Aha!, the oddly named new regional airline based at Reno-Tahoe Airport, started flying last month, and it’s already adding more routes. Created as a new iteration of the regional carrier ExpressJet, it operates 50-seat ERJ145s from Reno-Tahoe to Fresno, Eureka/Arcata, Ontario and Bakersfield, California; Redmond/Bend, Eugene/Springfield and Medford/Ashland, Oregon; and Pasco/Tri-Cities, Washington, with three flights a week in each market. Aha!’s newly revealed expansion plans include service to Spokane, Washington, beginning Dec. 15, and to Palm Springs starting Jan. 3, also with three weekly flights on each route.

A Boeing 737 Max-9, built for Alaska Airlines, undergoes testing as it flies past the Boeing factory in Everett, Washington, on March 23, 2020. 

A Boeing 737 Max-9, built for Alaska Airlines, undergoes testing as it flies past the Boeing factory in Everett, Washington, on March 23, 2020. 

Mike Siegel/TNS

In other domestic route news, Alaska Airlines announced it will introduce a new transcontinental route next year, launching daily flights between its Seattle hub and Miami on June 16. JetBlue added San Antonio, Texas, to its route map this week, starting new service from both Boston and New York JFK. United Airlines is ending its United Express service to three smaller airports — Twin Falls, Idaho, effective Nov. 31, and Pierre and Watertown, South Dakota, as of Jan. 3. 

What’s the most direct air route between the West Coast and India? It’s over the North Pole and then across Russia. Airlines like United — which plans to launch San Francisco-Bangalore flights in May — got a break last week when the Russian government gave a green light to overflight rights for U.S. carriers. U.S. airlines had been lobbying the State Department to press the issue with the Russians, and State said Russia had approved their applications, although it didn’t say how many overflights would be allowed. “The Department of State continues to engage with the relevant Russian authorities to secure expanded air service opportunities for U.S. carriers,” a State Department spokesperson said.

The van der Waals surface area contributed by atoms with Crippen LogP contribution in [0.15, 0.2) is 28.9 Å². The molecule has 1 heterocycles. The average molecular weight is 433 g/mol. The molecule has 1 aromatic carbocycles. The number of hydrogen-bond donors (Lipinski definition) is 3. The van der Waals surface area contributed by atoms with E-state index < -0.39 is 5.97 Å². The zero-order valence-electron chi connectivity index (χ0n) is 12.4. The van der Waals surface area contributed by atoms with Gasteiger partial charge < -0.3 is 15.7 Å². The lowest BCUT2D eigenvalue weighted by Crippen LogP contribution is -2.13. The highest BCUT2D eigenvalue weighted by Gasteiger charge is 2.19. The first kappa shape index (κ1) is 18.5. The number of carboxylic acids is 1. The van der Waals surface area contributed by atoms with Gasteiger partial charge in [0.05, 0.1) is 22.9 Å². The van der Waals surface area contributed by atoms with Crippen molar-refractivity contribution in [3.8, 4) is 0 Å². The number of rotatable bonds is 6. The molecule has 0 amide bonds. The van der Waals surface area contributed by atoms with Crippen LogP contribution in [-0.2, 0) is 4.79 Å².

There’s plenty of news this week about international airline partnerships. Let’s start with Italia Trasporto Aereo (ITA), the new Italian carrier that replaced defunct Alitalia in mid-October. The Delta/Air France/KLM SkyTeam alliance announced that ITA has officially joined the group, filling the spot left open by Alitalia. It said the Italian carrier is “working closely with SkyTeam and its members to roll out SkyTeam-branded benefits that customers enjoy across the alliance, including priority airport services.” ITA has an initial fleet of 52 aircraft and started service with flights to 35 domestic and international destinations, mostly within Europe. It launched its first intercontinental route this week, from Rome Fiumicino to New York JFK with an Airbus A330, with plans to add service from Rome to Boston, Miami, Washington Dulles and Los Angeles next year and to San Francisco and Chicago in 2023.